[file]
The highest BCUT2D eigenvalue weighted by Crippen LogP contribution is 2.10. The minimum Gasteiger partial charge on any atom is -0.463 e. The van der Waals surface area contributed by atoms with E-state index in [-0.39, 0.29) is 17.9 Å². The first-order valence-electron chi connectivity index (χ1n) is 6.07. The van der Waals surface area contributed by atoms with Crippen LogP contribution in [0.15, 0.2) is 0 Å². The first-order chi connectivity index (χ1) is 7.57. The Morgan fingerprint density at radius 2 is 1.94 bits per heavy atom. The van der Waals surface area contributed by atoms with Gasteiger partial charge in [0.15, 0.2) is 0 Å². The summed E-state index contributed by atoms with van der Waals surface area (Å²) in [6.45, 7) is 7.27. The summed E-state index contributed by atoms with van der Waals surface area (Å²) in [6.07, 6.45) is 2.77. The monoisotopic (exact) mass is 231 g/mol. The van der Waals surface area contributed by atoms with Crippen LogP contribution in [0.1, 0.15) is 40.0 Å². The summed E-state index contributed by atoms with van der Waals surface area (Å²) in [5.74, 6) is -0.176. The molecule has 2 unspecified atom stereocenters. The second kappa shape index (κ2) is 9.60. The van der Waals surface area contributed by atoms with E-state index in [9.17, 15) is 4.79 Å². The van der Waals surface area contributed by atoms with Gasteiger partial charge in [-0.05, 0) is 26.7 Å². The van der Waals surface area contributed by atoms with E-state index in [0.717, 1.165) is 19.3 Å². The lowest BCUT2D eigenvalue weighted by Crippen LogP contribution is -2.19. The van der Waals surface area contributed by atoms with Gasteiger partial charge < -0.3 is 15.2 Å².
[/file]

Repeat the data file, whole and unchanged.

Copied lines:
The highest BCUT2D eigenvalue weighted by Crippen LogP contribution is 2.10. The minimum Gasteiger partial charge on any atom is -0.463 e. The van der Waals surface area contributed by atoms with E-state index in [-0.39, 0.29) is 17.9 Å². The first-order valence-electron chi connectivity index (χ1n) is 6.07. The van der Waals surface area contributed by atoms with Crippen LogP contribution in [0.15, 0.2) is 0 Å². The first-order chi connectivity index (χ1) is 7.57. The Morgan fingerprint density at radius 2 is 1.94 bits per heavy atom. The van der Waals surface area contributed by atoms with Gasteiger partial charge in [0.15, 0.2) is 0 Å². The summed E-state index contributed by atoms with van der Waals surface area (Å²) in [6.45, 7) is 7.27. The summed E-state index contributed by atoms with van der Waals surface area (Å²) in [6.07, 6.45) is 2.77. The monoisotopic (exact) mass is 231 g/mol. The van der Waals surface area contributed by atoms with Crippen LogP contribution in [0.1, 0.15) is 40.0 Å². The summed E-state index contributed by atoms with van der Waals surface area (Å²) in [5.74, 6) is -0.176. The molecule has 2 unspecified atom stereocenters. The second kappa shape index (κ2) is 9.60. The van der Waals surface area contributed by atoms with E-state index in [9.17, 15) is 4.79 Å². The van der Waals surface area contributed by atoms with Gasteiger partial charge in [-0.05, 0) is 26.7 Å². The van der Waals surface area contributed by atoms with E-state index in [0.717, 1.165) is 19.3 Å². The lowest BCUT2D eigenvalue weighted by Crippen LogP contribution is -2.19. The van der Waals surface area contributed by atoms with Gasteiger partial charge < -0.3 is 15.2 Å².